Pakistan says its probe into the possible proliferation of nuclear weapons technology by its scientists is nearly complete. The investigation follows allegations that Pakistani experts may have helped Iran develop its nuclear program.

Pakistani Foreign Ministry spokesman Masood Khan says authorities are nearing the end of their investigation but refused to comment on the results.

"We have not made a final determination yet. The investigation is continuing. We are moving towards conclusion of these debriefing sessions."

Earlier in the day, Information Minister Sheikh Rashid Ahmed told local media that no evidence has been found that Pakistani scientists passed nuclear weapon technology to other countries. Authorities began questioning nuclear scientists and officials associated with the country's top nuclear facility nearly two months ago.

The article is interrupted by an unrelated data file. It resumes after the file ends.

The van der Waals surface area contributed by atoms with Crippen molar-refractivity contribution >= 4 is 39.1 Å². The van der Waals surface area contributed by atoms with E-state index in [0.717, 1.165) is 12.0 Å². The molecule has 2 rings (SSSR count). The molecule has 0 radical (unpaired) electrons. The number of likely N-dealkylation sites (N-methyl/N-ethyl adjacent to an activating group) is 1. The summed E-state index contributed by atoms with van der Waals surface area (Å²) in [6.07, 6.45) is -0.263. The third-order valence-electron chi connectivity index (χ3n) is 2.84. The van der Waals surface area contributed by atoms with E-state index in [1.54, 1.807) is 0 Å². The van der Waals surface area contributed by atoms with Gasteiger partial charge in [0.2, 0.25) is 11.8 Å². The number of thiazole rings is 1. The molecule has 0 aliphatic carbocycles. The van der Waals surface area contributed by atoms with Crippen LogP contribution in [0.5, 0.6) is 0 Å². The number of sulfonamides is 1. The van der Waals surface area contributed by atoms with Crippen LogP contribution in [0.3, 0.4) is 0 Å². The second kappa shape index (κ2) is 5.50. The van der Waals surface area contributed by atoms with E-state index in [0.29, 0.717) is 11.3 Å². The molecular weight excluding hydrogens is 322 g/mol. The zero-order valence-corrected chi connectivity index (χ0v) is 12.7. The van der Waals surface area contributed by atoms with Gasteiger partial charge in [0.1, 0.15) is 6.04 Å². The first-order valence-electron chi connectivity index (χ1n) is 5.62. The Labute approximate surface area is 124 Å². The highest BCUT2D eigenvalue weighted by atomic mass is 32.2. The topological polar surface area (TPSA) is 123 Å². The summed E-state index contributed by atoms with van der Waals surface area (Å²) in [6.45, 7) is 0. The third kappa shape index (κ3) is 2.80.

Pakistan says the probe is a response to questions by the International Atomic Energy Agency. The U.N. agency is investigating claims that Iran received help from Pakistan or other countries in attempting to develop its nuclear program.

The spokesman, Mr. Khan, again denied official involvement with the Iranian nuclear program. "No government institution or entity has ever been involved in any such transactions or transfers," he said.

But he did not rule out the possibility that individuals may have passed on nuclear know-how for personal gain.

Relatives of those detained say they are worried and that they have not been allowed to contact them.

Dr. Shafiq Khan is the son of one of those being questioned. "We are at a loss. We have absolutely no idea why he was arrested along with the other guys. We just do not know," he said.

A close aide to Abdul-Qadeer Khan, the creator of Pakistan's nuclear-weapons program, was also among those taken into custody for questioning.

Pakistan officials say Mr. Khan, a national hero, has been questioned, but has not been detained.